HG: Well I know there’s been a concerted effort to change that – to engage and to continue to politically mobilize our communities. And the challenge now that we’re past Election Day is making sure that people aren’t just voting. I see opportunities for political engagement of communities that have been long marginalized and silenced within the city going well beyond electoral politics. It’s really got to be about broader political civic engagement, and that’s just a different level than getting people to come out for an election.
I really appreciated Vision Zero because there was the potential to have a solid policy rooted in data and analysis. And the really exciting aspect of it is connecting it with the experiences of communities that can make that effort take off, and take off within diverse communities. So Vision Zero can be an anti-poverty initiative. It can be an immigrant friendly initiative. It can be something that urbanists and designers and planners can appreciate as well, but it isn’t just a policy issue. It’s very much going to have to move politically.
PP: We already talked about the parking tax. Is that something that you’re going to continue to push now that you got elected? [Ed. since this interview, a Council committee passed a 12.5% hike in the parking tax, higher than what Gym proposed in her campaign plan.)
HG: Yes. It’s something that I’ve been talking actively with different Council folks as well. I believe that school funding goes hand in hand with smart development and fair taxation. And it’s really important for us to be able to make those broader connections. It’s not just about getting more money for schools. We can establish policies at the same time that improve our visual amenities, and shape development in the way we want it to go, and also discourage development that just really harms Philadelphia.
I do think that it’s too cheap for folks to sit on land in this city and this is really a precursor to taking a look at land value taxation and how we do it in ways that are smart and fair to diverse groups across the city. Putting some of this stuff out there and having it backed up by a host of different organizations is going to make it a lot more compelling. And the challenge isn’t always about whether an idea is good or bad. It’s more often about making it become a priority.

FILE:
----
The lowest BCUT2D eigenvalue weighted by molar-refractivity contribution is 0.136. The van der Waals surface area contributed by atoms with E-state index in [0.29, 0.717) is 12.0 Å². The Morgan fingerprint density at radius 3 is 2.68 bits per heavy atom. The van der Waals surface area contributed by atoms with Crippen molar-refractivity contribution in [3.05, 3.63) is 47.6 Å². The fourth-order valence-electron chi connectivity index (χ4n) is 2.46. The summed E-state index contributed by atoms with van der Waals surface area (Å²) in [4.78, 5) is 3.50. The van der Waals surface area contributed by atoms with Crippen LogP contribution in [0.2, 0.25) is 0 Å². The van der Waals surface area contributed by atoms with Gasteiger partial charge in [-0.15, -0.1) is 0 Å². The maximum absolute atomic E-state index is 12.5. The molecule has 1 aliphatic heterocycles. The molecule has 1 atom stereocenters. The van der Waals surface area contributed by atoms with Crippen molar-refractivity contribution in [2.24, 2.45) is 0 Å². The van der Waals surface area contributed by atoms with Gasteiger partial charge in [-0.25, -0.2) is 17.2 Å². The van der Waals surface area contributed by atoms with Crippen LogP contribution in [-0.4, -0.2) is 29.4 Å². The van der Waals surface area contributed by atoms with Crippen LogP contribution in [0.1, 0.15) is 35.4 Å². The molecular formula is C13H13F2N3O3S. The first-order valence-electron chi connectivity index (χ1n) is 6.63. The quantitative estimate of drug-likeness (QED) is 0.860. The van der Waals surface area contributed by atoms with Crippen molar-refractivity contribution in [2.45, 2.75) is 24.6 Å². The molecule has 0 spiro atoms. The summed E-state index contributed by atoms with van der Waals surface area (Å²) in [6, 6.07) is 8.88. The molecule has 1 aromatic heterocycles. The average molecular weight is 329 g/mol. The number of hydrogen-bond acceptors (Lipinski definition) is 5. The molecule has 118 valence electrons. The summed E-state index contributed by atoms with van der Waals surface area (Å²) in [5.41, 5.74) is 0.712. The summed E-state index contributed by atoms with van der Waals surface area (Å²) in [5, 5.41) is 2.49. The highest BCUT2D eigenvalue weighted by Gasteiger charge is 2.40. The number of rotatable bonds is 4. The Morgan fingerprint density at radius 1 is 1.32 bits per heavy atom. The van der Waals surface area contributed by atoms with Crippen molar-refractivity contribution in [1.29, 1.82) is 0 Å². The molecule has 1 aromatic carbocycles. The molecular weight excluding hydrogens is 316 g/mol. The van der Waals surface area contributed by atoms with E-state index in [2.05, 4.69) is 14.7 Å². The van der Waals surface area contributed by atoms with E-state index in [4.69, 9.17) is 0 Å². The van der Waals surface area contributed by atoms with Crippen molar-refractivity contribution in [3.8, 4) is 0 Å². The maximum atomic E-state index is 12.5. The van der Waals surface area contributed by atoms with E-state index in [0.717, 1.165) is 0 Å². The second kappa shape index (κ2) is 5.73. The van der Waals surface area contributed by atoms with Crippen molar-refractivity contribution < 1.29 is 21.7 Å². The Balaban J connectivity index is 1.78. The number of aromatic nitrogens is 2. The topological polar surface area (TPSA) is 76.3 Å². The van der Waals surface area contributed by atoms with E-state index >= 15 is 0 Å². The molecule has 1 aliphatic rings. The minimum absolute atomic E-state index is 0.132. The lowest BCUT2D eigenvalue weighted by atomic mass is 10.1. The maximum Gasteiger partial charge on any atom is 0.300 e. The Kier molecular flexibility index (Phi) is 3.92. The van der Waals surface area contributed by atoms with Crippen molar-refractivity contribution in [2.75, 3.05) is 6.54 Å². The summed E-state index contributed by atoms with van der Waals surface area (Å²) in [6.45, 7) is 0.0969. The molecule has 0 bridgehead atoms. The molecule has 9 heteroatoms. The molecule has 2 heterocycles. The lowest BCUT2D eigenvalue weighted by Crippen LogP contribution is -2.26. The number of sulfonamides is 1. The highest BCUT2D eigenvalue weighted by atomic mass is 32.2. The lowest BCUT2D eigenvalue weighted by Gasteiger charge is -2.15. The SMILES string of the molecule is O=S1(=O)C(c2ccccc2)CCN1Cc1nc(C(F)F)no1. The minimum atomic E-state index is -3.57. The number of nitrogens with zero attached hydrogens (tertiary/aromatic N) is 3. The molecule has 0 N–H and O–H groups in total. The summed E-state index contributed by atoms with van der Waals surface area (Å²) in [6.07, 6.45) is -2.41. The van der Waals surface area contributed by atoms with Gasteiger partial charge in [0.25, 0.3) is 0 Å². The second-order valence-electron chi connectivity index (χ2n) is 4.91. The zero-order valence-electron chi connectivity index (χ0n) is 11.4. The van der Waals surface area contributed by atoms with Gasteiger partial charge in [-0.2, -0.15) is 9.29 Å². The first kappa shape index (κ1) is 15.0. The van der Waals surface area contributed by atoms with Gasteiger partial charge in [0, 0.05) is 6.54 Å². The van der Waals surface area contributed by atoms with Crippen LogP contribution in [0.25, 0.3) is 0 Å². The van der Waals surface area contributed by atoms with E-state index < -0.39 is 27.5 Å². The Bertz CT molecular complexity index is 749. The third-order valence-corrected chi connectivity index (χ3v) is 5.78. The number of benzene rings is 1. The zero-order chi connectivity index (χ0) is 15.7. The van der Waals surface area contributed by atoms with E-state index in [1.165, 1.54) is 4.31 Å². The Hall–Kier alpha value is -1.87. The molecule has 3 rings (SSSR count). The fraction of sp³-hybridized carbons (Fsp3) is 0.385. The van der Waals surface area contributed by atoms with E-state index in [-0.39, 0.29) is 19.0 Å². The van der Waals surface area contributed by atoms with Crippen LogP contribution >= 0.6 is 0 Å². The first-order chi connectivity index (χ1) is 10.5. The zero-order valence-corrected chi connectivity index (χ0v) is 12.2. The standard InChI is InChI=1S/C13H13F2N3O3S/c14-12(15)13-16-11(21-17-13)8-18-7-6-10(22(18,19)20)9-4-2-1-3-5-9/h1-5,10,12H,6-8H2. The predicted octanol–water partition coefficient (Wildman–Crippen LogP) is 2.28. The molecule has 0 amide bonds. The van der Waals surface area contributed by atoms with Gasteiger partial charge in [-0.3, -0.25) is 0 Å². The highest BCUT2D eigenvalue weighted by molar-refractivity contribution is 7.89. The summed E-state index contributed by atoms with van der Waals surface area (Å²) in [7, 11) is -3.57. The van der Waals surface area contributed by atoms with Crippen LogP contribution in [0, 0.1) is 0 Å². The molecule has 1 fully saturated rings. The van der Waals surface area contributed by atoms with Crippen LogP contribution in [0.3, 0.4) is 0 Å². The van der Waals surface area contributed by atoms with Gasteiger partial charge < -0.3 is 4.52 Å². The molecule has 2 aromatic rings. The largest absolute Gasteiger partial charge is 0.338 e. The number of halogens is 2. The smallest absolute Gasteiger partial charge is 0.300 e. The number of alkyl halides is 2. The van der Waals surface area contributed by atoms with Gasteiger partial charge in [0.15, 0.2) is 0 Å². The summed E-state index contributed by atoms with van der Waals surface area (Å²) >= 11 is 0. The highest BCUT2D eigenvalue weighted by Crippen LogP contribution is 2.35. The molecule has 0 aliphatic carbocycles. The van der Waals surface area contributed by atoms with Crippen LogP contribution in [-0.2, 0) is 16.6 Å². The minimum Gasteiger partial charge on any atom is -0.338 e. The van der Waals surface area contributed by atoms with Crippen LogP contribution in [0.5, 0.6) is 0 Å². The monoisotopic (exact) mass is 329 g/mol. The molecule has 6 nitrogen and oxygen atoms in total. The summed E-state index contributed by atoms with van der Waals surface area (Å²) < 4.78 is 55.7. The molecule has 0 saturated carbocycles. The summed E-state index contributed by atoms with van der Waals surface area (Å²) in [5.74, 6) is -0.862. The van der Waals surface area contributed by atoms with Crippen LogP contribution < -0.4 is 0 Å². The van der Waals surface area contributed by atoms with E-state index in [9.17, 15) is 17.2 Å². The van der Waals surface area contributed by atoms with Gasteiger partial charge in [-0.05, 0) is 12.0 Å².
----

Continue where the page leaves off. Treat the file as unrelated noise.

PP: It’s been a bit odd to see this conventional wisdom emerge that you’ll clash too much with other members of City Council to get much done, when you’ve got this record as an advocate of being good at tactically pulling people together into coalitions to support different initiatives. How are your relationships with incumbent City Council members at this point?
HG: Evolving. But seriously I never think of things as being static. I don’t think that there are any permanent friendships or any permanent enemies when it comes to politics. And I do think relationships have to evolve over time. There are many people who raise those kinds of questions that don’t actually understand my work. I try to think about moving things in a political atmosphere where it’s about creating a sense of urgency and feel like a priority people need to take action on.